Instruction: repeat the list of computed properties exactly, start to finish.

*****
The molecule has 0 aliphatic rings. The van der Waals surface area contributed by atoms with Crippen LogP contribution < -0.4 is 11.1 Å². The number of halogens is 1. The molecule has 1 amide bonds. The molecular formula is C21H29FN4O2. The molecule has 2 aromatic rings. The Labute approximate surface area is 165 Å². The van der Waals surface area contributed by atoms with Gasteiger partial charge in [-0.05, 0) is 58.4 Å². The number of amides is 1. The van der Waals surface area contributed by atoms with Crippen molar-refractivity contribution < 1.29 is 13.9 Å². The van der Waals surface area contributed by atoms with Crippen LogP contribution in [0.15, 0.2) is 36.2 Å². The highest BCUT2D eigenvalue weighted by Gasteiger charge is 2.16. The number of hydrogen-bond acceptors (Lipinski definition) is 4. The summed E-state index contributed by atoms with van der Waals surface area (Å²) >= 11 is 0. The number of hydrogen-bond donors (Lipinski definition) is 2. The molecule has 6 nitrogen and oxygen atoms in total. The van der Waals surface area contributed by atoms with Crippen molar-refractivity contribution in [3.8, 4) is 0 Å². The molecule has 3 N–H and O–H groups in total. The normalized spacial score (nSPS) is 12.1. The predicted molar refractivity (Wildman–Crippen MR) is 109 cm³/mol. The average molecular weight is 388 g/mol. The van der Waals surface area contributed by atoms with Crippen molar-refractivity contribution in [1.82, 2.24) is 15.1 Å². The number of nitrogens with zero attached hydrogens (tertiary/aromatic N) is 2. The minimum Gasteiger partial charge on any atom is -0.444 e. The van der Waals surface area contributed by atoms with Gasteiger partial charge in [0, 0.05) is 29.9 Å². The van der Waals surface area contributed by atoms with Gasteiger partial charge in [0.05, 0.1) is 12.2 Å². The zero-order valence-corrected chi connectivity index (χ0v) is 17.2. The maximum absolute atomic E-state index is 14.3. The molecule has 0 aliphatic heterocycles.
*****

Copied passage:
The molecule has 0 aliphatic rings. The van der Waals surface area contributed by atoms with Crippen LogP contribution < -0.4 is 11.1 Å². The number of halogens is 1. The molecule has 1 amide bonds. The molecular formula is C21H29FN4O2. The molecule has 2 aromatic rings. The Labute approximate surface area is 165 Å². The van der Waals surface area contributed by atoms with Gasteiger partial charge in [-0.05, 0) is 58.4 Å². The number of amides is 1. The van der Waals surface area contributed by atoms with Crippen molar-refractivity contribution < 1.29 is 13.9 Å². The van der Waals surface area contributed by atoms with Crippen LogP contribution in [0.15, 0.2) is 36.2 Å². The highest BCUT2D eigenvalue weighted by Gasteiger charge is 2.16. The number of hydrogen-bond acceptors (Lipinski definition) is 4. The summed E-state index contributed by atoms with van der Waals surface area (Å²) >= 11 is 0. The number of hydrogen-bond donors (Lipinski definition) is 2. The molecule has 6 nitrogen and oxygen atoms in total. The van der Waals surface area contributed by atoms with Crippen molar-refractivity contribution in [3.8, 4) is 0 Å². The molecule has 3 N–H and O–H groups in total. The normalized spacial score (nSPS) is 12.1. The predicted molar refractivity (Wildman–Crippen MR) is 109 cm³/mol. The average molecular weight is 388 g/mol. The van der Waals surface area contributed by atoms with Crippen molar-refractivity contribution in [1.82, 2.24) is 15.1 Å². The number of nitrogens with zero attached hydrogens (tertiary/aromatic N) is 2. The minimum Gasteiger partial charge on any atom is -0.444 e. The van der Waals surface area contributed by atoms with Gasteiger partial charge in [0, 0.05) is 29.9 Å². The van der Waals surface area contributed by atoms with Gasteiger partial charge in [0.05, 0.1) is 12.2 Å². The zero-order valence-corrected chi connectivity index (χ0v) is 17.2. The maximum absolute atomic E-state index is 14.3. The molecule has 0 aliphatic heterocycles.